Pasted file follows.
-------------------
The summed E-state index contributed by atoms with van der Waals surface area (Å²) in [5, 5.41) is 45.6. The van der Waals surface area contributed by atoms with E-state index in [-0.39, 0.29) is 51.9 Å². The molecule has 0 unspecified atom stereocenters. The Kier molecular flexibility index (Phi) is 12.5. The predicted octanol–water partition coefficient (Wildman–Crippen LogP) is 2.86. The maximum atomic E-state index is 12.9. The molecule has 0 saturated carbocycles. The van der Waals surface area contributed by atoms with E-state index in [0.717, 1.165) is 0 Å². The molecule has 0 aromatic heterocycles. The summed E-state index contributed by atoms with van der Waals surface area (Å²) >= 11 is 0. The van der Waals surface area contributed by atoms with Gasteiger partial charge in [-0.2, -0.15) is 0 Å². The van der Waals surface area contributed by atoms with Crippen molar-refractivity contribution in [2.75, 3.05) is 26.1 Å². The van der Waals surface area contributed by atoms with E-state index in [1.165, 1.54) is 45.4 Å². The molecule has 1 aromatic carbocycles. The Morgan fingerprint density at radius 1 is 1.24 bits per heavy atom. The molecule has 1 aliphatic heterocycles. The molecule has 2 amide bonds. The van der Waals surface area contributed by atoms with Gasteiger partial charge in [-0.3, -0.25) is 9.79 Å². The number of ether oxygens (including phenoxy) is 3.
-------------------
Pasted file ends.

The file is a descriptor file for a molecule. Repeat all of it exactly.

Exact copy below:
The summed E-state index contributed by atoms with van der Waals surface area (Å²) in [5, 5.41) is 45.6. The van der Waals surface area contributed by atoms with E-state index in [-0.39, 0.29) is 51.9 Å². The molecule has 0 unspecified atom stereocenters. The Kier molecular flexibility index (Phi) is 12.5. The predicted octanol–water partition coefficient (Wildman–Crippen LogP) is 2.86. The maximum atomic E-state index is 12.9. The molecule has 0 saturated carbocycles. The van der Waals surface area contributed by atoms with E-state index in [0.717, 1.165) is 0 Å². The molecule has 0 aromatic heterocycles. The summed E-state index contributed by atoms with van der Waals surface area (Å²) >= 11 is 0. The van der Waals surface area contributed by atoms with Gasteiger partial charge in [-0.2, -0.15) is 0 Å². The van der Waals surface area contributed by atoms with Crippen molar-refractivity contribution in [2.75, 3.05) is 26.1 Å². The van der Waals surface area contributed by atoms with E-state index in [1.165, 1.54) is 45.4 Å². The molecule has 1 aromatic carbocycles. The Morgan fingerprint density at radius 1 is 1.24 bits per heavy atom. The molecule has 1 aliphatic heterocycles. The molecule has 2 amide bonds. The van der Waals surface area contributed by atoms with Gasteiger partial charge in [-0.3, -0.25) is 9.79 Å². The number of ether oxygens (including phenoxy) is 3.